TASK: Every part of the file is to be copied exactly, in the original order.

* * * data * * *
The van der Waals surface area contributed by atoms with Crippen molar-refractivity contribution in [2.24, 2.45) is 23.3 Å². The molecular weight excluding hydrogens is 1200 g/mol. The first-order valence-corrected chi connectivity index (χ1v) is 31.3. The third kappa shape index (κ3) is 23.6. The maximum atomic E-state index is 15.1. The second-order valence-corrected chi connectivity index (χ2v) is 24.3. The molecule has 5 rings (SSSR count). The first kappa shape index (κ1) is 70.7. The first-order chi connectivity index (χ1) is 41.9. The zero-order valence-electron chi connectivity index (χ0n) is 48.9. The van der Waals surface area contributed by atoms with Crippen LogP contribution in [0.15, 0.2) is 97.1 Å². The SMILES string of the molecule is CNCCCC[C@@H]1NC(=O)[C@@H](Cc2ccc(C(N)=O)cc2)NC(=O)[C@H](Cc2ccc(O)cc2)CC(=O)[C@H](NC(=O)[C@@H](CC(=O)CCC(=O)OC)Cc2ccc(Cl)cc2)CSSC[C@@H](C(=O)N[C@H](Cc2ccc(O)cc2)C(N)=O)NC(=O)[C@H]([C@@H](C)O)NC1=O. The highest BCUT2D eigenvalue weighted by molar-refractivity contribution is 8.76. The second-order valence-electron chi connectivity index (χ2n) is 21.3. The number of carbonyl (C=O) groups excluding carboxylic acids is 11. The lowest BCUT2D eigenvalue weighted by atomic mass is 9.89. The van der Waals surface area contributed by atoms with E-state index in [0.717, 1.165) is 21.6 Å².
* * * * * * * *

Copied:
The van der Waals surface area contributed by atoms with Crippen molar-refractivity contribution in [2.24, 2.45) is 23.3 Å². The molecular weight excluding hydrogens is 1200 g/mol. The first-order valence-corrected chi connectivity index (χ1v) is 31.3. The third kappa shape index (κ3) is 23.6. The maximum atomic E-state index is 15.1. The second-order valence-corrected chi connectivity index (χ2v) is 24.3. The molecule has 5 rings (SSSR count). The first kappa shape index (κ1) is 70.7. The first-order chi connectivity index (χ1) is 41.9. The zero-order valence-electron chi connectivity index (χ0n) is 48.9. The van der Waals surface area contributed by atoms with Crippen LogP contribution in [0.15, 0.2) is 97.1 Å². The SMILES string of the molecule is CNCCCC[C@@H]1NC(=O)[C@@H](Cc2ccc(C(N)=O)cc2)NC(=O)[C@H](Cc2ccc(O)cc2)CC(=O)[C@H](NC(=O)[C@@H](CC(=O)CCC(=O)OC)Cc2ccc(Cl)cc2)CSSC[C@@H](C(=O)N[C@H](Cc2ccc(O)cc2)C(N)=O)NC(=O)[C@H]([C@@H](C)O)NC1=O. The highest BCUT2D eigenvalue weighted by molar-refractivity contribution is 8.76. The second-order valence-electron chi connectivity index (χ2n) is 21.3. The number of carbonyl (C=O) groups excluding carboxylic acids is 11. The lowest BCUT2D eigenvalue weighted by atomic mass is 9.89. The van der Waals surface area contributed by atoms with E-state index in [0.717, 1.165) is 21.6 Å².